Ein freundlich Wort kommt, eines nach dem andern,

Von Süden her und bringt uns frohe Stunden;
Es ruft uns auf zum Edelsten zu wandern,

Nicht ist der Geist doch ist der Fuss gebunden.
Wie soll ich dem, den ich so lang' begleitet,

Nun etwas Traulich's in die Ferne sagen?
Ihm, der sich selbst im Innersten bestreitet,

Stark angewohnt, das tiefste Weh zu tragen.
Wohl sey ihm doch, wenn er sich selbst empfindet!

Er wage selbst sich hochbeglückt zu nennen,
Wenn Musenkraft die Schmerzen überwindet;

Und wie ich ihn erkannt, mög' er sich kennen.
Weimar, den 22 Juny, 1823.

uns

Es gelangte nach Genua, fand ihn aber nicht mehr daselbst; schon wa der treffliche Freund abgesegelt und schien einem jeden schon weit ent fernt; durch Stürme jedoch zurückgehalten, landete er in Livorno, w ihn das herzlich gesendete gerade noch traf, um es im Augenblicke sei ner Abfahrt, den 24 July 1823, mit einem reinen schön-gefühlten Blat erwiedern zu können; als werthestes Zeugniss eines würdigen Verhältnisse unter den kostbarsten Documenten vom Besitzer aufzubewahren. So seh

nun ein solches Blatt erfreuen und rühren und zu der schönste, Lebenshoffnung aufregen musste, so erhält es gegenwärtig durch da unzeitige Ableben des hohen Schreibenden den grössten schmerzlichste Werth, indem es die allgemeine Trauer der Sitten- und Dichterwelt übe seinen Verlust für uns leider ganz insbesondere schärft, die wir nac vollbrachtem grossen Bemühen hoffen durften, den vorzüglichsten Geis den glücklich erworbenen Freund und zugleich den menschlichsten Siege persönlich zu begrüssen. Nun aber erhebt uns die Ueberzeugung, da seine Nation, aus dem, theilweise gegen ihn aufbrausenden, tadelnde scheltenden Taumel plötzlich zur Nüchternheit erwachen und allgeme begreifen werde, dass alle Schalen und Schlacken der Zeit und de Individuums, durch welche sich auch der beste hindurch und heraus 2 arbeiten hat, nur augenblicklich, vergänglich und hinfällig gewesen, wogege der staunungswürdige Ruhm, zu dem er sein Vaterland für jetzt u künftig erhebt, in seiner Herrlichkeit gränzenlos und in seinen Folge unberechenbar bleibt. Gewiss, diese Nation, die sich so vieler grossi Namen rühmen darf, wird ihn verklärt zu denjenigen stellen, durch d sie sich immerfort selbst zu ehren hat."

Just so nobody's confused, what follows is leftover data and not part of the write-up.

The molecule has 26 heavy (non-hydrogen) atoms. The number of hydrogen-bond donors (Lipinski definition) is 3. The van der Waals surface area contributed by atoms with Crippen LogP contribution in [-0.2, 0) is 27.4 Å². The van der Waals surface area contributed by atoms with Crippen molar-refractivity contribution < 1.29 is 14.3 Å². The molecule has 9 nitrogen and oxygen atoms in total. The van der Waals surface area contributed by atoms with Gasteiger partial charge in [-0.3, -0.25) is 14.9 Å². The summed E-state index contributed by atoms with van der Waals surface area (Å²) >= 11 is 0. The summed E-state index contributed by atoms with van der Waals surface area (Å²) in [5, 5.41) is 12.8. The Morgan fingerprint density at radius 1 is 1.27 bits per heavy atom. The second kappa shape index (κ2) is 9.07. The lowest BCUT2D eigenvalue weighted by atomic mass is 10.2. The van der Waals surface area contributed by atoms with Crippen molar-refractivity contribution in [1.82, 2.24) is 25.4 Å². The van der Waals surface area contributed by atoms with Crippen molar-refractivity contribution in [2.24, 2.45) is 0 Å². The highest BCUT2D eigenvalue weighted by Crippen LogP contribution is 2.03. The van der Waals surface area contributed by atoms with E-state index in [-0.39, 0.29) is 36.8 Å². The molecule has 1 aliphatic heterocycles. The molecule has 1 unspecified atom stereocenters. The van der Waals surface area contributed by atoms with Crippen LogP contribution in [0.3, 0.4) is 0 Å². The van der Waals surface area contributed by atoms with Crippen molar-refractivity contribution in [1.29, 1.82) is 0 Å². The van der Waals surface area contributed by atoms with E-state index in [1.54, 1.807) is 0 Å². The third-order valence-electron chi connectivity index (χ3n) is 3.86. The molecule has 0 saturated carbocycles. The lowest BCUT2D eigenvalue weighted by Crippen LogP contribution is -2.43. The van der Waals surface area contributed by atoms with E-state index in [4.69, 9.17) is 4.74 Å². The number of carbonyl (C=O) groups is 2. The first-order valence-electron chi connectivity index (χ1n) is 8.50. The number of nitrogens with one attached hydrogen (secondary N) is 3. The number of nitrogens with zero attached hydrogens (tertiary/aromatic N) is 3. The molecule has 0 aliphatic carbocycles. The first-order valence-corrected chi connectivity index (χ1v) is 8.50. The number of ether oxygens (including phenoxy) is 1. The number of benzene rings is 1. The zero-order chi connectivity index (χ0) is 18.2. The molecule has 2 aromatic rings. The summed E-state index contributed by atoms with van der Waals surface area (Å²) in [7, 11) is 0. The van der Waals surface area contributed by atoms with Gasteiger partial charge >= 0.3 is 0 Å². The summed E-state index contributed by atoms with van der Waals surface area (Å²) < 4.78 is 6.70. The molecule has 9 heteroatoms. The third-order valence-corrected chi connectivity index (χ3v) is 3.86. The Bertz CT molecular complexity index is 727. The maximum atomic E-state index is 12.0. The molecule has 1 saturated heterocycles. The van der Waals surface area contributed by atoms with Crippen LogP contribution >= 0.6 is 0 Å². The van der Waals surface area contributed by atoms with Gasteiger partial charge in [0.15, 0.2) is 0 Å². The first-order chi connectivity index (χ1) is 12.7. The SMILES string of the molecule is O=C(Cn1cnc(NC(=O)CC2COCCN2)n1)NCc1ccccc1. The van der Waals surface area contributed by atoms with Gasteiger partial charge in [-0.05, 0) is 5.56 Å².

LORD BYRON'S LAST LINES.

"Tis time this heart should be unmoved

Since others it has ceased to move; Yet, though I cannot be beloved,

Still let me love.

The sword, the banner, and the field,

Glory and Greece around us see; The Spartan borne upon his shield

Was not more free.

My days are in the yellow leaf;

The flowers and fruits of love are gone: The worm, the canker and the grief,